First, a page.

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An “Xten-sive” look at life as an American molder, Chapter 3: 
Green design for better manufacturing

There are many ways to be a sustainable company. In Part 3 of our in-depth look at the daily operations of the injection molding business of Xten Industries, our focus is on green design for more efficient manufacturing.Xten Industries works hard at keeping its eye focused on productivity, profitability, efficiency, sustainability, and solving customers’ challenges with creative solutions. Opportunities for all of these exist in the various stages of the mold/molded part design, material selection, and the molding process chosen.

There are many ways to be a sustainable company. In Part 3 of our in-depth look at the daily operations of the injection molding business of Xten Industries, our focus is on green design for more efficient manufacturing.

Xten Industries works hard at keeping its eye focused on productivity, profitability, efficiency, sustainability, and solving customers’ challenges with creative solutions. Opportunities for all of these exist in the various stages of the mold/molded part design, material selection, and the molding process chosen.

Mark Dirr, director of engineering for Xten, says that inmold operations offer both customers and Xten ways to reduce scrap, enhance productivity, and reduce costs-to-manufacture. The company provides inmold labeling and decorating, as well as other creative molding processes.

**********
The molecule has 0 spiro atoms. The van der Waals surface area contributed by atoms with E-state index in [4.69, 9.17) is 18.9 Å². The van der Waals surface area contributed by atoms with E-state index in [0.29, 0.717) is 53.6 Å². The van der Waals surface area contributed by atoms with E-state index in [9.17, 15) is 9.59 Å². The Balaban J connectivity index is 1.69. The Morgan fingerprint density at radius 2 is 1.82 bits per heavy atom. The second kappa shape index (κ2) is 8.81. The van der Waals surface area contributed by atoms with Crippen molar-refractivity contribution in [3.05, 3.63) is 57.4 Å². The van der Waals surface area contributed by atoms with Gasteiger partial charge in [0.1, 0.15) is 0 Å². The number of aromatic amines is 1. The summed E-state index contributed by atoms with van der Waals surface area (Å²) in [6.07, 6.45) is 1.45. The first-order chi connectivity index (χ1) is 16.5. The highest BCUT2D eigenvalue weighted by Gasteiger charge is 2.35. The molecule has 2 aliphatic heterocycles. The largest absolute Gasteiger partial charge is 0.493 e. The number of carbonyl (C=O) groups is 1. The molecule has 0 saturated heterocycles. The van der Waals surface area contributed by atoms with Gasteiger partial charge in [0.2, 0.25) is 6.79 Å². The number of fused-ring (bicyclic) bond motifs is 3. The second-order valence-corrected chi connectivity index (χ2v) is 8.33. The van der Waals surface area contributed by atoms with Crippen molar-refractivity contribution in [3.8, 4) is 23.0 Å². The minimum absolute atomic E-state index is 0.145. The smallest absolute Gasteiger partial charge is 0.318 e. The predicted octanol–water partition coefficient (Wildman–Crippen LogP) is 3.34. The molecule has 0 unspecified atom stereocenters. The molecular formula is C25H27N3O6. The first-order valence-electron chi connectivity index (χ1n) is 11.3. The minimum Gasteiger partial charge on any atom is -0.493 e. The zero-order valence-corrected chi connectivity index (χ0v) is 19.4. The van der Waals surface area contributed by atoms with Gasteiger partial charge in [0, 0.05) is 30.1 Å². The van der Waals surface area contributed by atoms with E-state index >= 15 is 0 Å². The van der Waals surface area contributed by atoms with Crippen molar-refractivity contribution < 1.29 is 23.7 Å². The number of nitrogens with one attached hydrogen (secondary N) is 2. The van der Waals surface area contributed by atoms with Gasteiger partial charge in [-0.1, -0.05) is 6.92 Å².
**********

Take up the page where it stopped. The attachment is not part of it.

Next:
A robot performs inmold labeling for a one-piece part that replaced multiple metal and plastic components.



The key to being successful at achieving the goals, says Dirr, is early involvement in the customers’ programs, before the hard costs are incurred. In one example, Dirr says a customer came to Xten to get part design input, which gave Xten the opportunity to involve other vendors in the supply chain, and working together they could make suggestions as to the best way to mold the complex product.

“The collaboration effort gave me a better understanding of the original design intent, and allowed me to ask questions of the OEM and the vendors so we could brainstorm problems before those problems occurred,” says Dirr. “It also brought the spirit of all the companies working together at the front of the program, which was key to meeting the compressed time schedule—time-to-market was key.”

One result of this collaborative effort was the elimination of a number of components by incorporating their features into a single molded part. Another was to eliminate secondary assembly operations  and perform inmold labeling.

“We were able to eliminate a large backing plate, incorporate snapfit components, and add an inmold label rather than place a pressure-sensitive label onto a metal piece after the molding, then screwing that plate on,” explains Dirr. “We eliminated a significant amount of metal, eliminated a screwing operation, and gave the customer the decoration they were looking for. Ultimately, we gave the customer a much more simplified, compact version of what they were originally looking for.”